We are a college town, and the sooner we embrace that fact, the stronger our economy can be.
Our re-branding consultant wants to concentrate on the “quirky, artsy” side of our city. I tried to point out to their representatives, pretty much to no avail, that there is in fact a history of college towns branding themselves as being quirky and artsy BECAUSE they have a college close by.
If we as permanent residents strengthen our ties with the students, all sorts of possibilities open up: Jerid Goss, another fellow running for City Council, has developed a plan for building a business incubator co-managed by the city and the colleges. This plan involves holding business plan contests for aspiring student entrepreneurs. The creators of the winning business plans would be invited to stay in Oneonta and start their businesses with help from the city government and the colleges.
The goal of keeping new businesses here, run by ambitious young people, would be to create local, well-paying jobs. This would both add new businesses to the local economy, and also grow the population by giving students something to stay in town for after they graduate. Just think of it: A fun, quirky space WITH JOBS!
“Spooky” is kind of a funny word for a newspaper, but it really is the word that best describes how I feel about so many longstanding local businesses closing. Several were touchstones of my life, businesses that have operated in the greater Oneonta area for decades.
I decided a couple of weeks ago to see if my spooky feeling could be backed up, so I embarked on a project of counting closed businesses. I decided to limit my count to businesses that had closed their doors (and not re-opened in another location) within the last three years. I decided to limit my count to stores and restaurants.
Within an afternoon, I had counted 58.
A few words about my methodology. (This kind of count is not as simple as it seems.)
I counted vacant spaces in the strip malls on the Southside. I counted vacant spaces inside Southside Mall, and I counted vacant spaces on Main Street, (although I did not count spaces – like the notorious Java Island space – vacant for more than three years.)
Otherwise I just used my memory. Some, like Asian Temptation, have been replaced by like-kind businesses, but many, including Oneonta institutions like Friendly’s, Ruffino’s and Christopher’s, have not. And many businesses on this list did not, ostensibly, close due to lack of traffic, including Ruffino’s and Christopher’s. But if Oneonta was thriving the way that we would like it to thrive, they would also have been rebuilt or replaced with like businesses.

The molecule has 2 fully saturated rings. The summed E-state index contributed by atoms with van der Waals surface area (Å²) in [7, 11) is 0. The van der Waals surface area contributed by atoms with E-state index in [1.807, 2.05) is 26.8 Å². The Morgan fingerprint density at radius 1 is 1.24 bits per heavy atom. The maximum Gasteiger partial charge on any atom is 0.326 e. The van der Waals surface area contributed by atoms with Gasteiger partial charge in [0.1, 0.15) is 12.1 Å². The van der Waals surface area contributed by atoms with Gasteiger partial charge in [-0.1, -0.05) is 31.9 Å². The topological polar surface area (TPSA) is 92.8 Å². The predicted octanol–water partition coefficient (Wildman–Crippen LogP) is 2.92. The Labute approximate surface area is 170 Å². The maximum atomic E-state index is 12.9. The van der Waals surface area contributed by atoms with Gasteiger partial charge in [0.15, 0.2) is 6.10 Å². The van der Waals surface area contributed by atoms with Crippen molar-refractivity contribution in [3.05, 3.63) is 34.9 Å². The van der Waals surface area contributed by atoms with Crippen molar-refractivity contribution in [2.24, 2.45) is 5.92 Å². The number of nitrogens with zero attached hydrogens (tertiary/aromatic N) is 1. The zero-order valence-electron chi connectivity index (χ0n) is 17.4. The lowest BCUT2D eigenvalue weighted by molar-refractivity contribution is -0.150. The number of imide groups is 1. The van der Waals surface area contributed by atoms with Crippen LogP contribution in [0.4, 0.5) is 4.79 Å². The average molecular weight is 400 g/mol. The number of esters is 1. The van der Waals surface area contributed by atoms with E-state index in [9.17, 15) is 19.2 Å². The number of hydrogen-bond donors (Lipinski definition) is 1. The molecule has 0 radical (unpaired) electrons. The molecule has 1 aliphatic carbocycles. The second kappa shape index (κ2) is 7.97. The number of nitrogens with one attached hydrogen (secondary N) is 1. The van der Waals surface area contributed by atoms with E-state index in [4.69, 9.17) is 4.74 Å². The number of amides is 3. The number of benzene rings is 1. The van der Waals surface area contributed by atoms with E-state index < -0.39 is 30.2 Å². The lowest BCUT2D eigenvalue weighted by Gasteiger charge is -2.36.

Obviously, this is a high number of closings. The last few years and the advent of hugely successful Internet-based businesses has come with a lot of talk about “business disruption,” and how a certain amount of turnover in the numbers and types of businesses in operation is healthy. But I would submit that there is nothing healthy about 58 businesses closing in a small city of approximately 15,000 people within three years. That’s enough to tear a community apart.
People can quibble, but I think the general message that this list imparts is clear. We have a huge problem. When you add to this the community services that Oneonta has lost over the past few decades – an airline with a once-a-day run to New York City, several schools including a school district in the Center City Area, Fox Hospital’s obstetrics ward, the Soccer Hall of Fame – we really do appear to be a small city in decline. If this doesn’t concern you, it should.
I used up my allotted number of words, so next week I will write another letter with ways I think we can attack this problem. I will say this: I don’t believe that this problem has been caused by Mayor Herzig – who works hard every day to create jobs in Oneonta – or Common Council. I think the root cause is Amazon, and the new “digital economy” as a whole. But local politicians DO need to be part of the solution. More later.
Clark and Mark Davies are vying in the June 25 Democratic primary to run for the Ward 2 Common Council seat.
ONEONTA – In his 2019 State of the State speech, Mayor Gary Herzig Tuesday, March 5, said everyone wants to get to “net zero,” but – “please” – don’t oppose a plan for the D&H railyards “to create much-needed jobs.”
Particularly, “while we go about enjoying our indoor tennis courts, gyms, swimming pools and theaters – all heated with gas. These are not the values of the people of the City of Oneonta,” he said.
The plea fell on 112 sets of deaf ears.
This was supposed to be a celebratory evening, with Herzig and former mayor Kim Muller, who chaired the DRI (Downtown Revitalization Initiative) committee, announcing $2 million in grants for façade improvements, signage and redevelopment of upper floors for housing in the city’s downtown.
But as speaker after speaker – 30 in all, speaking for three minutes each – criticized the GEIS (generic environmental impact statement) on a multi-million-dollar plan to redevelop the 88-acre D&Y Railyards, time ran out and no announcement occurred.
ONEONTA – A “Fusion Ticket” has surfaced over the weekend – Democrats Seth Clark and Jerid Goss, and Republican Josh Bailey – aiming to run for Common Council in Ward 2, 4 and 8 respectively.
Along with Republicans Len Carson (in Ward 5) and Scott Harrington (Ward 6), who announced plans to run Thursday and Friday, the emergence of the Fusion Ticket means at least one person will be running in November for Common Council slots in five of the eight wards where Council members are planning to retire.